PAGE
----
Slide 1 of 5
In additive manufacturing of metals, lasers are used to weld metallic powder into structures. In other applications, spools of metal wires are beaded into shapes. No longer reliant on shapes that conventional machines stamp out, precision-casting companies can make complex shapes that previously weren't possible.
Years from now, cars and other modes of transportation could be manufactured more cheaply and more quickly and domestically via 3-D printing. General Electric recently announced a design contest in which participants create a 3-D-printable design for an aircraft engine bracket.
Slide 2 of 5
The object is a functioning lamp made with 3-D printing. Unlike traditional fabrication methods, additive technology allows for the custom creation of nonsolid, honey-comb like structures. You'll soon be able to design your own home goods.
See also: Job Hunting Gifts for Grads
Slide 3 of 5
Furnishings and fixtures are just the beginning. Why not print wearable designs? Morris of NAMII wore one of these bow ties at RAPID.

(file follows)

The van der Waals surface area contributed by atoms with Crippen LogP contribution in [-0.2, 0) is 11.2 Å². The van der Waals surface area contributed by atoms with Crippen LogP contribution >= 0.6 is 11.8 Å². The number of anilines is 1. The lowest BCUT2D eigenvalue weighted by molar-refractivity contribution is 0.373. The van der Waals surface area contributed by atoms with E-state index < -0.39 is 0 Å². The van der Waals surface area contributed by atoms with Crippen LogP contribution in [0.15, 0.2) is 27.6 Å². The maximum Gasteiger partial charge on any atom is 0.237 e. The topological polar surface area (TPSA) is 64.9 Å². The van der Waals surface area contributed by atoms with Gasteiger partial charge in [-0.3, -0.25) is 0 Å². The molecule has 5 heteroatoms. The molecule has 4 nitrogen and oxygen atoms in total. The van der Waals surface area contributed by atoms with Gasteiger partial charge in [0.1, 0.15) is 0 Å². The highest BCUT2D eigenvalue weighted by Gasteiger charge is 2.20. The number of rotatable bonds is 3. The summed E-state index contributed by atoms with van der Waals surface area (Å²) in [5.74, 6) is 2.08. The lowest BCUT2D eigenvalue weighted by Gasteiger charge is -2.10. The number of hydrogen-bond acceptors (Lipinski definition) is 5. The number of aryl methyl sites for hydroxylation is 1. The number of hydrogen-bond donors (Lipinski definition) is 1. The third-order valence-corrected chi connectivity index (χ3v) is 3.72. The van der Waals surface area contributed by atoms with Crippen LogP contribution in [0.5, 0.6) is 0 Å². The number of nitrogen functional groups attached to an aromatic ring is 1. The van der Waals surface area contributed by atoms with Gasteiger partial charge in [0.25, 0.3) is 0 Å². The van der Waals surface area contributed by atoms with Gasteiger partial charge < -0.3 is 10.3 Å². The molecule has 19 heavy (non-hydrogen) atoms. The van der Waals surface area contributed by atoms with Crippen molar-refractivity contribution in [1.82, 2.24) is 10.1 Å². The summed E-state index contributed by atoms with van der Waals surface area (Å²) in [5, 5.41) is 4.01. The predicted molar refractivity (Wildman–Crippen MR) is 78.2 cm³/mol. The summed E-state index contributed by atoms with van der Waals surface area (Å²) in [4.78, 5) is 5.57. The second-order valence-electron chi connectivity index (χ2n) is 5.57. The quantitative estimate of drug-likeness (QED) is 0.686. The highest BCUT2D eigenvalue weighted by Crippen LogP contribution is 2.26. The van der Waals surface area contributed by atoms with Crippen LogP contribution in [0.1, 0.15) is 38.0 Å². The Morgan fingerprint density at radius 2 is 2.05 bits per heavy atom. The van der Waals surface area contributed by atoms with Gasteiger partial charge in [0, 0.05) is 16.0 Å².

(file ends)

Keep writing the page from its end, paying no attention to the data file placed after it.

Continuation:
See also: Best Selling Games -- So Far
Slide 4 of 5
Pierre Renaux, a student at the Royal Academy of Fashion in Antwerp, has unveiled a line of shoes, all made using 3-D printing. Fierce and fabulous.
See also: 10 Cool American-Made Products
Slide 5 of 5
Andy Warhol's iconic Campbell soup can prints were just the beginning. As desktop 3-D printers become increasingly affordable, expect more artists to experiment with them.
"Tomato Paint Soup," from Emanuele Niri, was among the 3-D art pieces featured at Pittsburgh's Andy Warhol Museum. The show was sponsored by Belgian-based additive manufacturer i.materialise.
Just as Warhol mass-produced art using silk-screening techniques during the 1960s, so artists today can use 3-D printers.
"I can imagine Warhol's Factory, today, packed with 3-D printers, printing his objects," show curator Murray Moss said.